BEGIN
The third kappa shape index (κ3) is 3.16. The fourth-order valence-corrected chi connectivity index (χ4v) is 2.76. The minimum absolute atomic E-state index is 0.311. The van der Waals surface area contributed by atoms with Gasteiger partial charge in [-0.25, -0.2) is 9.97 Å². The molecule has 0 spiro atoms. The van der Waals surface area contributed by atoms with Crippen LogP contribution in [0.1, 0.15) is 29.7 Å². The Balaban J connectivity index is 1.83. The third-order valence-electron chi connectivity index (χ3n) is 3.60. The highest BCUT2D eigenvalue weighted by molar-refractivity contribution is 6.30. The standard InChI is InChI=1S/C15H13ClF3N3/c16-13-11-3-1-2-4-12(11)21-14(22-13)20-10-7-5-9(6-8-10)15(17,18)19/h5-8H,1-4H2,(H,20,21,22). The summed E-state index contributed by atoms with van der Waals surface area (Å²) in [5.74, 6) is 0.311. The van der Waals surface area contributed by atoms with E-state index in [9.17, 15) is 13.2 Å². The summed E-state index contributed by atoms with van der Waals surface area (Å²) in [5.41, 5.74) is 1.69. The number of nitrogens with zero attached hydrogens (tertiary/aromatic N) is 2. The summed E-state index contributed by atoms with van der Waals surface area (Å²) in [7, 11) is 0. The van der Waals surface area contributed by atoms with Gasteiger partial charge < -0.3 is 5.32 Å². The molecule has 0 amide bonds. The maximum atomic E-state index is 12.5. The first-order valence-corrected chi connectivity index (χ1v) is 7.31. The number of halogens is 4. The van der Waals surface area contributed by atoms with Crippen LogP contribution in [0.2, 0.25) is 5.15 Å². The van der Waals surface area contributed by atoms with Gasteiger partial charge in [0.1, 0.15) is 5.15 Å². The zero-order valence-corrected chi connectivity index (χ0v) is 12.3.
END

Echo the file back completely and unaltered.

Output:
The third kappa shape index (κ3) is 3.16. The fourth-order valence-corrected chi connectivity index (χ4v) is 2.76. The minimum absolute atomic E-state index is 0.311. The van der Waals surface area contributed by atoms with Gasteiger partial charge in [-0.25, -0.2) is 9.97 Å². The molecule has 0 spiro atoms. The van der Waals surface area contributed by atoms with Crippen LogP contribution in [0.1, 0.15) is 29.7 Å². The Balaban J connectivity index is 1.83. The third-order valence-electron chi connectivity index (χ3n) is 3.60. The highest BCUT2D eigenvalue weighted by molar-refractivity contribution is 6.30. The standard InChI is InChI=1S/C15H13ClF3N3/c16-13-11-3-1-2-4-12(11)21-14(22-13)20-10-7-5-9(6-8-10)15(17,18)19/h5-8H,1-4H2,(H,20,21,22). The summed E-state index contributed by atoms with van der Waals surface area (Å²) in [5.74, 6) is 0.311. The van der Waals surface area contributed by atoms with E-state index in [9.17, 15) is 13.2 Å². The summed E-state index contributed by atoms with van der Waals surface area (Å²) in [5.41, 5.74) is 1.69. The number of nitrogens with zero attached hydrogens (tertiary/aromatic N) is 2. The summed E-state index contributed by atoms with van der Waals surface area (Å²) in [7, 11) is 0. The van der Waals surface area contributed by atoms with Gasteiger partial charge < -0.3 is 5.32 Å². The molecule has 0 amide bonds. The maximum atomic E-state index is 12.5. The first-order valence-corrected chi connectivity index (χ1v) is 7.31. The number of halogens is 4. The van der Waals surface area contributed by atoms with Crippen LogP contribution in [0.2, 0.25) is 5.15 Å². The van der Waals surface area contributed by atoms with Gasteiger partial charge in [0.1, 0.15) is 5.15 Å². The zero-order valence-corrected chi connectivity index (χ0v) is 12.3.